Since I now knew I would be making a video and that I wanted to use Joshua Tree as a focal point of the video, I made another trek out to Joshua Tree on my own. I knew from prior video projects I would definitely need more footage. Alone with my thoughts filled with Tolkien’s creation stories of Middle Earth and the filmic images of Jackson’s Mordor, I was on the lookout for interesting points of interest in the vast park that I could shoot. I made a lot of stops and trekked across a lot of desolate landscape looking for intriguing shots of the unusual looking trees and impressive rock formations. I was amazed at how much green vegetation – pretty petite pink flowers and mellow yellow cactus blooms for example - I found amongst the fallen trees, victims of some long ago fire that had decimated parts of the park. I wondered how to provide the video with a narrative structure so I was wasn’t dropping the viewer right into the park without some context. It may surprise the H&D readers, but I found help from Walter Ruttmann’s silent city symphony film Berlin, Symphony of a Great City (1927).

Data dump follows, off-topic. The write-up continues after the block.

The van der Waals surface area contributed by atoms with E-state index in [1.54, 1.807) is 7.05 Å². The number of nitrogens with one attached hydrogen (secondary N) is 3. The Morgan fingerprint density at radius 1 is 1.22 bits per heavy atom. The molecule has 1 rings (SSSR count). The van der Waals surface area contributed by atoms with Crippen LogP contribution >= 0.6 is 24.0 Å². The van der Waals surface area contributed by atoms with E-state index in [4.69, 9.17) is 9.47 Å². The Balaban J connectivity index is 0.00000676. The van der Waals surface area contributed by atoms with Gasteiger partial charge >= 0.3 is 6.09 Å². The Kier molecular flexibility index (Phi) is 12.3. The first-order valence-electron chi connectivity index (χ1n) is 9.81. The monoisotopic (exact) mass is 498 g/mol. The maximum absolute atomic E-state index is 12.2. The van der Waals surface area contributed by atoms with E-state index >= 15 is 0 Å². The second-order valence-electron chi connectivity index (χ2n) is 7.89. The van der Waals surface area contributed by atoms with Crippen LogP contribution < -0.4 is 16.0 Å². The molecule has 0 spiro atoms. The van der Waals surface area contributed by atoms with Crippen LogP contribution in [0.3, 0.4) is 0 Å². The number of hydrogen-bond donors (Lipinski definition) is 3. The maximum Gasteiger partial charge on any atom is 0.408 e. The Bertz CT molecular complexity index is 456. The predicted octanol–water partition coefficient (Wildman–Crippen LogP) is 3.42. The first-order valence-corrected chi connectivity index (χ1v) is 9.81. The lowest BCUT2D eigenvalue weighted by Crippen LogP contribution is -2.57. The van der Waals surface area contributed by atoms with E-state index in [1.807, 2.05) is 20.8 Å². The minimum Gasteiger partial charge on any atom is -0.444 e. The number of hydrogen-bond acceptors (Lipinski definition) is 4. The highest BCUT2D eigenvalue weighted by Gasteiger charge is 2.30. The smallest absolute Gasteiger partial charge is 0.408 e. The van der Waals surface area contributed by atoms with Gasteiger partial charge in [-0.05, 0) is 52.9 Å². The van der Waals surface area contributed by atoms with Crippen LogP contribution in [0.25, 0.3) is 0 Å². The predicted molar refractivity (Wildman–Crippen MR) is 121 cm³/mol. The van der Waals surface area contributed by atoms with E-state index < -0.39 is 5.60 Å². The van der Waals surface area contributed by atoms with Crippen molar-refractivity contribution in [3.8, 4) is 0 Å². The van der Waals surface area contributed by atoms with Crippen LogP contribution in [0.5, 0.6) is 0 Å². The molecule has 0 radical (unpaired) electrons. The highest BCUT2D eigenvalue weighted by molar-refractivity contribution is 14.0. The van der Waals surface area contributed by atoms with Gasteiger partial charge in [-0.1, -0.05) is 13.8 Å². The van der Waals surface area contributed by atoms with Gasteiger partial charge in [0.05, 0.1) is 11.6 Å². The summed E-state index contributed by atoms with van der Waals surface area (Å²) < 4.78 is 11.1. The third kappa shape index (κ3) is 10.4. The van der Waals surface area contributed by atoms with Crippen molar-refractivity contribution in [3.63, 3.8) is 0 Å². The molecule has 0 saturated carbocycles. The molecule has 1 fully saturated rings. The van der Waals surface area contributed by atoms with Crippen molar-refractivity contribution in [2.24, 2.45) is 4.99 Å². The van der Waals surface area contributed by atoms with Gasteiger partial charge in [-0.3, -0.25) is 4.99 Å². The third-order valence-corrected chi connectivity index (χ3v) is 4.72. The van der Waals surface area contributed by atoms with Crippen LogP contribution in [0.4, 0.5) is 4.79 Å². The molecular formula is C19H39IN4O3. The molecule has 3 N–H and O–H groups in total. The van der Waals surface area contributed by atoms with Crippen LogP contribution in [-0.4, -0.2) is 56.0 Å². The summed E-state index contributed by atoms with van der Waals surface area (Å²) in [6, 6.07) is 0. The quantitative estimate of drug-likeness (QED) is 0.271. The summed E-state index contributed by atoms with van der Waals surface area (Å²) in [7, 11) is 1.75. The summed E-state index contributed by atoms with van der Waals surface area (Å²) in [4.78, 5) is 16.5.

|Michele making friends with the locals|
I was on rather intimate terms with Ruttmann’s movie since I had spent the two plus years researching, watching, and critically analysing the city symphony films of the 1920s for my master’s thesis. A common component of all the films was that they were essentially structured around the day in the life concept, in this case, the life of a city. (Ruttmann’s film and Dziga Vertov’s Man with a Movie Camera (1929) are the two most readily available and critically acclaimed of the handful of films that make up this niche genre of silent films.) For both films, they started with early morning shots of deserted streets and ended with shots of dazzling evening city lights. I decided I would incorporate the same structural concept for my video.